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Hanging Out In… East Grand Rapids | Arts & Culture

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Hanging Out In… East Grand Rapids
Hanging Out In… East Grand Rapids

Written by Steven G. de Polo

East Grand Rapids is a bedroom community of split-levels and pre-fab colonial homes with access to good schools. Having been raised in Grosse Pointe, I can say that EGR is populated with overly competitive, sports-obsessed middle-class people who wear a lot of North Face clothing. It's Rockford with trees. However, it does have sweet shopping and restaurants.

The Derby Station (2237 Wealthy St.) is where you go for something special. The large restaurant recalls an English pub, which reflects its roots with the Anglophile L&B Restaurant Portfolio that also includes Logan's Alley, Cambridge House and Graydon's Crossing. The room is airy with dark woods and solid furniture and the patio is spacious. The Michigan Micro Mania Sampler is awesome: Short's Spruce Pilsner, Vander Mill Whit Cider, New Holland Ichabod Ale, Dark Horse Crooked Tree IPA and Vivant Farm Hand Ale. Compliment that beer with some excellent food. The extensive menu reflects a respect for local and sustainable farming. Trust Poppa Steve and begin with the Stumbling Nachos, which includes drunken chili, Arcadia Hopmouth cheese sauce and pickled jalapeno peppers. Then get a typical pub-style entree such as the Cottage Pie, with stewed ground beef and vegetables topped with garlic-mashed potatoes. Sit on the patio if it is nice.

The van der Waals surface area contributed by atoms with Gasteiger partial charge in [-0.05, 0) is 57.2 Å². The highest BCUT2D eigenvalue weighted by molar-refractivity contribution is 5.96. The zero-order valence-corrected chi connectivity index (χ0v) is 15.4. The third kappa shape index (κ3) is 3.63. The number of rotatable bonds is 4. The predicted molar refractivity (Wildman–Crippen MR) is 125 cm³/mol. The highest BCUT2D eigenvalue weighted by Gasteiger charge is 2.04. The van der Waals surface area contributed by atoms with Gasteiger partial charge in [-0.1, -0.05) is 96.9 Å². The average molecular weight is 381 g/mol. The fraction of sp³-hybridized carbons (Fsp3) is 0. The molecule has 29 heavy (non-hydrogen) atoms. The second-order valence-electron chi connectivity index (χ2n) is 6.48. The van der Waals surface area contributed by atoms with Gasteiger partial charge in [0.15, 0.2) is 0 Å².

Next, our culinary adventures take us to Osta's Lebanese Cuisine (2228 Wealthy St.). The restaurant opened in downtown Grand Rapids in 1993 and then moved to Gaslight Village to be closer to customers. The land of the Phoenicians, who were the Original Gangstas, Lebanon has been influenced by many cultures and their cuisine reflects that sophistication. The flavors are delicate and carefully balanced to thrill the palate. "This is the food you would find when you walk off the plane in Lebanon," said Co-Owner Diane Aouad. When this reporter asked for hot sauce she arched her brow. Her husband, the chef, does not want to cover up the flavors with heat. "The Lebanese in Detroit will put anything on the food," she added. Diane made a couple suggestions for me and my sister Lovely Lucy. She had the Fatoush Salad, which contrasts crisp fresh vegetables with crunchy toasted pita chips and the zing of the homemade vinaigrette dressing. I had the Kafta Kabob on a pita with creamy hummus and onions, which was delicious. As they say in Lebanese, Sahtein . . . to your good health.

Down the block, Crazy Charlie's (2184 Wealthy St.) focuses on one thing: hot dogs. In a town of ascots, Rolex watches and Bentley cars, sometimes you just want a good tube steak. My girl Little Lulu goes there once…

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